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Layover in Dubai by Dan Fesperman
Review by Verna Suit
Vintage Paperback  ISBN/ITEM#: 9780307388735
Date: 28 June 2011 List Price $12.00 Amazon US / Amazon UK

Links: Author's Website / Show Official Info /

Sam Keller and Charlie Hatcher stop in Dubai for a two-night "free-spirited layover in Dubai" while on a business trip. But on the 2nd night, Charlie is murdered. Sam is distraught, not only because he liked Charlie, but before he left his boss, at the pharmaceutical company they both worked for, secretly tasked him with keeping an eye on his colleague during the trip. He hadn't done a very good job. To add to Sam's worries, he is soon arrested for Charlie's murder.

Dubai police officer Anwar Sharaf also has a secret commission: to look into the activities of his fellow officers in connection with certain Russians. Sharaf senses something is fishy in Sam's too-quick arrest. He manages to spirit him out of police headquarters and hide him in his own home. When Sharaf himself is arrested, Sam knows he will be discovered soon and goes on the lam in Dubai. He is aided by Sharaf's network of longtime friends and also his daughter Laleh, who walks a fine line between demands for traditional modesty and pursuing a career.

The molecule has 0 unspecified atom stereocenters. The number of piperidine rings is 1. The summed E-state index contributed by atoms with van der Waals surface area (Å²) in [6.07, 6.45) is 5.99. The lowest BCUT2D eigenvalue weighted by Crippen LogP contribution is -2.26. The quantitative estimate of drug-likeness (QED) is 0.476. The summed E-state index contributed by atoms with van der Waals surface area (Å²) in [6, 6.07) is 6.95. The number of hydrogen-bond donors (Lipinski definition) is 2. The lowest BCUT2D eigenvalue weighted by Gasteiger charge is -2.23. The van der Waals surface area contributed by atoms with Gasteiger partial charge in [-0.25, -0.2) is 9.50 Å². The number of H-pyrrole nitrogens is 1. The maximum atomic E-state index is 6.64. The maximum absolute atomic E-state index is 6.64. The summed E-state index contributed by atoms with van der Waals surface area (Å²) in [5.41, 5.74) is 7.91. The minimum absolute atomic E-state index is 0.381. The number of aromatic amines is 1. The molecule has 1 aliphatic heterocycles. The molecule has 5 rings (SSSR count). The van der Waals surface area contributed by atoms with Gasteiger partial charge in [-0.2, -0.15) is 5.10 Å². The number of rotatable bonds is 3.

At the same time, Sharaf and Sam continue to try to solve Charlie's suspicious murder and figure out what's behind it. As a company auditor, Sam is trained to look for things that don't fit. He soon figures out that he's been set up from the beginning. But why? What does his manipulative boss lady have up her sleeve and how does it concern the local Russian mafia?

Layover in Dubai is both fascinating and suspenseful. As Sharaf and Sam move around the city and its outskirts, the reader gets a ground-level look at this ultramodern city, "surreal, an artful con", that clings to the edge of the traditional Arab world. A character's comment that many of the towering, fantastical building projects owe their existence to money-laundering is intriguing, as are observations on Russian and Iranian criminal behavior.

Domestic scenes involving Sharaf's family and friends offer intimate glimpses into Arab culture, while other episodes serve as cautionary tales about Dubai prisons and construction crews. The nefarious business that is the book's underlying mystery is revealed little by little, in a narrative told partly by Sam and partly by Sharaf and providing lots of cliffhangers. This international thriller is an exciting and satisfying read, especially for anyone with an interest in the Middle East.

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